Share This Page

No. 3 Georgia clinches spot in SEC title game

| Saturday, Nov. 24, 2012, 8:14 p.m.

ATHENS, Ga. — The Georgia Bulldogs collected a trophy at midfield for another win over their state rival, then got some encouragement from the governor in their quest for a bigger reward.

No. 1.

Aaron Murray threw two touchdown passes, Todd Gurley and Keith Marshall each ran for a pair of TDs, and third-ranked Georgia stayed right in the thick of the national championship race with a 42-10 rout of Georgia Tech on Saturday.

Gov. Nathan Deal presented the “Governor's Cup” to the Bulldogs (11-1) after they beat the Yellow Jackets for the 11th time in 12 years. He congratulated both teams on a “great game” before turning toward the jubilant Georgia players.

“Keep up the good work,” Deal said. “We're looking for a national championship.”

Georgia is two wins away.

The Bulldogs will face No. 2 Alabama for the SEC championship in Atlanta next Saturday. The winner of that contest will likely advance to play in the BCS title game on Jan. 7.

“This is everything,” Georgia linebacker Christian Robinson said of the SEC finals. “This is what you play for.”

Georgia Tech (6-6), amazingly enough, still has a chance to win the ACC title next weekend and earn a BCS bowl bid. The Yellow Jackets clinched a spot in the championship game against No. 10 Florida State after Miami pulled out from postseason consideration.

The Yellow Jackets won't have any chance of beating the Seminoles if they don't turn in a much better effort than this.

“Well, I look at it like another opportunity,” Johnson said. “We'll see how they respond. You don't get those opportunities very often, so you need to take advantage of them.”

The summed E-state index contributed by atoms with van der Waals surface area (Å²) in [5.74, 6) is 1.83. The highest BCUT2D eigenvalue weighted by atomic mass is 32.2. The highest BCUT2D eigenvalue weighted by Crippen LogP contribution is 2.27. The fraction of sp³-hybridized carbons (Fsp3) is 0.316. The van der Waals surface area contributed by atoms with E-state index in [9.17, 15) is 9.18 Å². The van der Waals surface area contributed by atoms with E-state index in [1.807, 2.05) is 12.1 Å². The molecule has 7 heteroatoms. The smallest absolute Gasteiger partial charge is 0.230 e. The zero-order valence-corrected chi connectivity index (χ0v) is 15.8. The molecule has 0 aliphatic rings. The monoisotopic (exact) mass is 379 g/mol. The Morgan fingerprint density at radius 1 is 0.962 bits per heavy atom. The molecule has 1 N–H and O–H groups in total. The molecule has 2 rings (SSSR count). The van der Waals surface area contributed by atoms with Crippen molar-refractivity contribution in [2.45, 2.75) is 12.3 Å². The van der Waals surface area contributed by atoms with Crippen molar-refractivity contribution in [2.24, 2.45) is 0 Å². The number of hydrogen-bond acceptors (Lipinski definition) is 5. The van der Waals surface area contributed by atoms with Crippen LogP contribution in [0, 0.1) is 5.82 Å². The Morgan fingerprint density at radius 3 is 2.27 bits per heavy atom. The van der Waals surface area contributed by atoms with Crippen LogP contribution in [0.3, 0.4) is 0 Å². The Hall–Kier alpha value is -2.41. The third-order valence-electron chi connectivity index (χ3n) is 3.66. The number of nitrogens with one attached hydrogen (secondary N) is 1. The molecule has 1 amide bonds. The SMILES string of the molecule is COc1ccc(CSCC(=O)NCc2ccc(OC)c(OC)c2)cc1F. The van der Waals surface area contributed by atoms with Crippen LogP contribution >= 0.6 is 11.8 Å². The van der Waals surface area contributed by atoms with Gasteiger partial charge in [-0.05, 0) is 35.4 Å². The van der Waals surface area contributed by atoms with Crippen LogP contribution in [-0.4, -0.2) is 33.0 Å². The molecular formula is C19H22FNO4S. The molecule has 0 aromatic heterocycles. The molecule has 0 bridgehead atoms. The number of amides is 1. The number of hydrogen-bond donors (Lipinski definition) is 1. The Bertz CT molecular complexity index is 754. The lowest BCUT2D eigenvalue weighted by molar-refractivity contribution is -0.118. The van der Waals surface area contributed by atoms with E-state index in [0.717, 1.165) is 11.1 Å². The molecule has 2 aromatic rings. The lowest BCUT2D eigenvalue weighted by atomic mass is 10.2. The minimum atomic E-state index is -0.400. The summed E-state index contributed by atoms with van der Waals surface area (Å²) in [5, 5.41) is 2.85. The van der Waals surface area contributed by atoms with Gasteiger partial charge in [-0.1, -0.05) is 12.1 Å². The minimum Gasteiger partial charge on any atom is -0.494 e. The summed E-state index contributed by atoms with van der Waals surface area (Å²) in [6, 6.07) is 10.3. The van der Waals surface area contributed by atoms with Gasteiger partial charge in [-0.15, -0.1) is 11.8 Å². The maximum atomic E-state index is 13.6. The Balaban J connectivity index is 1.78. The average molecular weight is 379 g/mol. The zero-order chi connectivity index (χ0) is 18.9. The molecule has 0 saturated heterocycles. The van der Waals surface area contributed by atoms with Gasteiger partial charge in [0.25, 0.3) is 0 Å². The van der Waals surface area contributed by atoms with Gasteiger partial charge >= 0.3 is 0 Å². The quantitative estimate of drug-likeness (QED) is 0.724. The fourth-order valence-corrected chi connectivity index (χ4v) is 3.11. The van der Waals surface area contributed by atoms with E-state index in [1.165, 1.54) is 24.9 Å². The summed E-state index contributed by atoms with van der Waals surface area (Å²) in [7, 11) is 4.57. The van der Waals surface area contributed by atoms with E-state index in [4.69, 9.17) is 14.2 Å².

TribLIVE commenting policy

You are solely responsible for your comments and by using TribLive.com you agree to our Terms of Service.

We moderate comments. Our goal is to provide substantive commentary for a general readership. By screening submissions, we provide a space where readers can share intelligent and informed commentary that enhances the quality of our news and information.

While most comments will be posted if they are on-topic and not abusive, moderating decisions are subjective. We will make them as carefully and consistently as we can. Because of the volume of reader comments, we cannot review individual moderation decisions with readers.

We value thoughtful comments representing a range of views that make their point quickly and politely. We make an effort to protect discussions from repeated comments either by the same reader or different readers

We follow the same standards for taste as the daily newspaper. A few things we won't tolerate: personal attacks, obscenity, vulgarity, profanity (including expletives and letters followed by dashes), commercial promotion, impersonations, incoherence, proselytizing and SHOUTING. Don't include URLs to Web sites.

We do not edit comments. They are either approved or deleted. We reserve the right to edit a comment that is quoted or excerpted in an article. In this case, we may fix spelling and punctuation.

We welcome strong opinions and criticism of our work, but we don't want comments to become bogged down with discussions of our policies and we will moderate accordingly.

We appreciate it when readers and people quoted in articles or blog posts point out errors of fact or emphasis and will investigate all assertions. But these suggestions should be sent via e-mail. To avoid distracting other readers, we won't publish comments that suggest a correction. Instead, corrections will be made in a blog post or in an article.